Disseminated acanthamoeba infection presenting with cutaneous lesions in an immunocompromised patient: A case report, review of histomorphologic findings, and potential diagnostic pitfalls

Annie O. Morrison, Robert Morris, Amie Shannon, Scott R. Lauer, Jeannette Guarner, Colleen S. Kraft

Research output: Contribution to journalArticle

9 Citations (Scopus)

Abstract

Objectives: Free-living amoebas are exceedingly rare causes of cutaneous infections and present unique diagnostic and therapeutic challenges. We describe a case of disseminated acanthamoebiasis with cutaneous manifestations and summarize additional diagnostic, prognostic, and therapeutic highlights. Methods: A 58-year-old man with relapsed chronic lymphocytic leukemia had several weeks of progressive, painful ulcerations on the forehead, arms, abdomen, and thighs. A biopsy was performed for histopathologic evaluation. Results: The biopsy specimen showed inflammatory infiltrate with abscess formation involving the epidermis, dermis, and subcutis. Scattered cells showed nuclei with a prominent central karyosome, dispersed chromatin, and either abundant foamy basophilic cytoplasm or two welldemarcated cytoplasmic walls. Acanthamoeba species was confirmed by polymerase chain reaction from the formalinfixed, paraffin-embedded tissue. Conclusions: Cutaneous lesions from acanthamoebiasis are exceptionally rare but should be included in the differential diagnosis of necrotic cutaneous lesions in immunocompromised patients. Although infrequently encountered, pathologists need to be aware of the morphologic features of freeliving amoebas. Immunohistochemical and molecular studies can confirm the diagnosis. Multiagent treatment regimens, when initiated empirically, have been more successful than single-agent regimens, but infections involving the central nervous system are almost universally fatal.

Original languageEnglish (US)
Pages (from-to)266-270
Number of pages5
JournalAmerican journal of clinical pathology
Volume145
Issue number2
DOIs
StatePublished - Feb 1 2016

Fingerprint

Acanthamoeba
Immunocompromised Host
Amoeba
Skin
Infection
Biopsy
Skin Manifestations
Central Nervous System Infections
Forehead
B-Cell Chronic Lymphocytic Leukemia
Dermis
Thigh
Cell Nucleus
Epidermis
Abdomen
Paraffin
Abscess
Chromatin
Cytoplasm
Arm

Keywords

  • Acanthamoeba
  • Acanthamoebiasis
  • Amoebiasis
  • Amoebic infection
  • Cutaneous amoeba
  • Opportunistic infection

ASJC Scopus subject areas

  • Pathology and Forensic Medicine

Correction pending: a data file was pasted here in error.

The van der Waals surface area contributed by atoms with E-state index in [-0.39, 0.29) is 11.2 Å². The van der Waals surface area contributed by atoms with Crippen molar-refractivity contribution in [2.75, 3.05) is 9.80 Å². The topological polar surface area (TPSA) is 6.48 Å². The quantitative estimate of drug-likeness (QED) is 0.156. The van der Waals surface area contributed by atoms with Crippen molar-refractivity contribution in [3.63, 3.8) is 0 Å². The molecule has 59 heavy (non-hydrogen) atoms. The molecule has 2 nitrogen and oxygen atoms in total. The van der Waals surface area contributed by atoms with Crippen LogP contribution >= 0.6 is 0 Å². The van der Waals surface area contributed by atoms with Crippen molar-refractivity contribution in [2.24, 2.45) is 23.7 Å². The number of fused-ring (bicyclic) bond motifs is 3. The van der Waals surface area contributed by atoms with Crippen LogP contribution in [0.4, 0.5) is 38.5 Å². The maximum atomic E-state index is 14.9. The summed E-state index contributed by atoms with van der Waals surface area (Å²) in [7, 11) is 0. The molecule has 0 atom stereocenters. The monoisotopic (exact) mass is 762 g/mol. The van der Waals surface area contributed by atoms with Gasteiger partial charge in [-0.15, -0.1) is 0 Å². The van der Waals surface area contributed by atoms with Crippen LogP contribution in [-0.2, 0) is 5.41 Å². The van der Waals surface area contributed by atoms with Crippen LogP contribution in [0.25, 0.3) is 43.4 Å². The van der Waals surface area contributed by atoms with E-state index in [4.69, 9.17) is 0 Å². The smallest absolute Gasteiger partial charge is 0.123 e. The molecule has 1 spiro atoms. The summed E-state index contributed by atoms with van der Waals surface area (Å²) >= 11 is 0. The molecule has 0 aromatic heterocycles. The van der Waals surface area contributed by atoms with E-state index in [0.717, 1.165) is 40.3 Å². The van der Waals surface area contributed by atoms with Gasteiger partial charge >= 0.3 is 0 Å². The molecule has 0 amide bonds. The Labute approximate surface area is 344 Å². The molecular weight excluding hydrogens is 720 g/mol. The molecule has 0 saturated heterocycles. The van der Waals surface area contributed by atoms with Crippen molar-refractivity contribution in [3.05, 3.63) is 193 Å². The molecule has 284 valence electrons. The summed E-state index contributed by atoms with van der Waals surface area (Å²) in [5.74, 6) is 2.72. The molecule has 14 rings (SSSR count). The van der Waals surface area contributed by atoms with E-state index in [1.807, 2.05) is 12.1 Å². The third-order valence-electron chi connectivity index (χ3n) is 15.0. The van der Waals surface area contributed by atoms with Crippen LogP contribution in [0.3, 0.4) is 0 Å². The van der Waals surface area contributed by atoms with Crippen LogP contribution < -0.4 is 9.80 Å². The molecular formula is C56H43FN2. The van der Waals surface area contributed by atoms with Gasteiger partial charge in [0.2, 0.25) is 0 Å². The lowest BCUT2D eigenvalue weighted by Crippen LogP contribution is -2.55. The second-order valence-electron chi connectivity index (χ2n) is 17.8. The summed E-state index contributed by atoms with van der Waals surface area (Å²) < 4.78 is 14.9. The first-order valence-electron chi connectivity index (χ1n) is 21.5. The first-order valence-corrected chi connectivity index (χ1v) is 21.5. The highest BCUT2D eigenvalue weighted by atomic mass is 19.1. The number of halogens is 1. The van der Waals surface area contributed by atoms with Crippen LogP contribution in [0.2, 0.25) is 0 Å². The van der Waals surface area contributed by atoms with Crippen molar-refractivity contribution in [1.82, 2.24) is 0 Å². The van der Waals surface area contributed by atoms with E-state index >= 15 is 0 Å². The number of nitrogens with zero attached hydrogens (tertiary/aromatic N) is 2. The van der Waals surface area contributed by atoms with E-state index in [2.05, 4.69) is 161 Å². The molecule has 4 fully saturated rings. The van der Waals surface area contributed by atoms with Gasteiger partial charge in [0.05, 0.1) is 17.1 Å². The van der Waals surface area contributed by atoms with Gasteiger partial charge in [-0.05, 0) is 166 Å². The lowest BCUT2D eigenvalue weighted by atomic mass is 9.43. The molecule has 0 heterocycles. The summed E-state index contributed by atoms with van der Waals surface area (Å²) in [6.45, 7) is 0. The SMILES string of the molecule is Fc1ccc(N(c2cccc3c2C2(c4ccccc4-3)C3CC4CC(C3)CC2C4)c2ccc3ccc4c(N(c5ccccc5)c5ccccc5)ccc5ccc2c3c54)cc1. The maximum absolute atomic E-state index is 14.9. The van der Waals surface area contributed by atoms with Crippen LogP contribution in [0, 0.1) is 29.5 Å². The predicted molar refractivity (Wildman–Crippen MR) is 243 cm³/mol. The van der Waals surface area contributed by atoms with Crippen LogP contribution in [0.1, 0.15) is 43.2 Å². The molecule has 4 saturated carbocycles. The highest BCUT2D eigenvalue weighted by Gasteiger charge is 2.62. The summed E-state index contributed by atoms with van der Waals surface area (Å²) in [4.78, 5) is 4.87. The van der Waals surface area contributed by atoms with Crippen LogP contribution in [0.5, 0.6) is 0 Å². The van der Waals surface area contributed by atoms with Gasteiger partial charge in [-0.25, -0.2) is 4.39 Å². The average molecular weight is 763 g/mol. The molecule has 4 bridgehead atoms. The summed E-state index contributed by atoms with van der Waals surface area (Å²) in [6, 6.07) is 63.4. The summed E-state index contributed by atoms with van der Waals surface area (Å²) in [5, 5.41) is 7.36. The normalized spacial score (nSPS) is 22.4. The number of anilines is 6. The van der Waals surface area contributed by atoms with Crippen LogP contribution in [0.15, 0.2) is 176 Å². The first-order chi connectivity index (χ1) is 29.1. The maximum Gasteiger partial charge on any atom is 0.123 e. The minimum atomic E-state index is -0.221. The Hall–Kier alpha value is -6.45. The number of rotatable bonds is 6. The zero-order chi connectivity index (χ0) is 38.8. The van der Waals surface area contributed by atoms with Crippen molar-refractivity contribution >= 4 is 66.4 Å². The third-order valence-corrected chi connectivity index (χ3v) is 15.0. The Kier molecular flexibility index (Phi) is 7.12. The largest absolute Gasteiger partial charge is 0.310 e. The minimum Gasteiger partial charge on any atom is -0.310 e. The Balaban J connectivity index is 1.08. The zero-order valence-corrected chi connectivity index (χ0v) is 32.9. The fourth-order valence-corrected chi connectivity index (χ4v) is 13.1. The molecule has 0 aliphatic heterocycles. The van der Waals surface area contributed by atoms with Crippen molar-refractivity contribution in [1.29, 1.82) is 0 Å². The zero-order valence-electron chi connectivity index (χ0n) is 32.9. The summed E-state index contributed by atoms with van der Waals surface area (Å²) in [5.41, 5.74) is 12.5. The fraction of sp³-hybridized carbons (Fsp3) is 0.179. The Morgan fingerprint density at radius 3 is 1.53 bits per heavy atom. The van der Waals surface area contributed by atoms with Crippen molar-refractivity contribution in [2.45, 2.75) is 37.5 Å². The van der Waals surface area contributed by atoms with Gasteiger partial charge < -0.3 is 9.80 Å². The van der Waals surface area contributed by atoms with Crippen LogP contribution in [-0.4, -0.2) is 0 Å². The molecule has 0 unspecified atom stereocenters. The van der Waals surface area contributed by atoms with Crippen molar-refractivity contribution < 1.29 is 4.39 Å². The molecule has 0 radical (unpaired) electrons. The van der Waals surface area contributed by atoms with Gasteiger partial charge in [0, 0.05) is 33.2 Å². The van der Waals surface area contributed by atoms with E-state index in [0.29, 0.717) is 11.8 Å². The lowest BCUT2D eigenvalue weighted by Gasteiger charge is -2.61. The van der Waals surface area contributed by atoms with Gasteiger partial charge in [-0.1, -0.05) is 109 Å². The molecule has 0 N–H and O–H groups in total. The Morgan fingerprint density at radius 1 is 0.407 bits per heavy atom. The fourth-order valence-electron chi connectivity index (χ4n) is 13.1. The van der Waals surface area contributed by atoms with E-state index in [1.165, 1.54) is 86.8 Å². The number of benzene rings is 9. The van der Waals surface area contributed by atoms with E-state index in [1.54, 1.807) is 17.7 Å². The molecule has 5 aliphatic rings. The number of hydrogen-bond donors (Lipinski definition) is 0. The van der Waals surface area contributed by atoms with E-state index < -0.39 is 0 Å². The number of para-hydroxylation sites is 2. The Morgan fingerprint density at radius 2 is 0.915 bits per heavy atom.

Cite this

Disseminated acanthamoeba infection presenting with cutaneous lesions in an immunocompromised patient : A case report, review of histomorphologic findings, and potential diagnostic pitfalls. / Morrison, Annie O.; Morris, Robert; Shannon, Amie; Lauer, Scott R.; Guarner, Jeannette; Kraft, Colleen S.

In: American journal of clinical pathology, Vol. 145, No. 2, 01.02.2016, p. 266-270.

Research output: Contribution to journalArticle

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abstract = "Objectives: Free-living amoebas are exceedingly rare causes of cutaneous infections and present unique diagnostic and therapeutic challenges. We describe a case of disseminated acanthamoebiasis with cutaneous manifestations and summarize additional diagnostic, prognostic, and therapeutic highlights. Methods: A 58-year-old man with relapsed chronic lymphocytic leukemia had several weeks of progressive, painful ulcerations on the forehead, arms, abdomen, and thighs. A biopsy was performed for histopathologic evaluation. Results: The biopsy specimen showed inflammatory infiltrate with abscess formation involving the epidermis, dermis, and subcutis. Scattered cells showed nuclei with a prominent central karyosome, dispersed chromatin, and either abundant foamy basophilic cytoplasm or two welldemarcated cytoplasmic walls. Acanthamoeba species was confirmed by polymerase chain reaction from the formalinfixed, paraffin-embedded tissue. Conclusions: Cutaneous lesions from acanthamoebiasis are exceptionally rare but should be included in the differential diagnosis of necrotic cutaneous lesions in immunocompromised patients. Although infrequently encountered, pathologists need to be aware of the morphologic features of freeliving amoebas. Immunohistochemical and molecular studies can confirm the diagnosis. Multiagent treatment regimens, when initiated empirically, have been more successful than single-agent regimens, but infections involving the central nervous system are almost universally fatal.",
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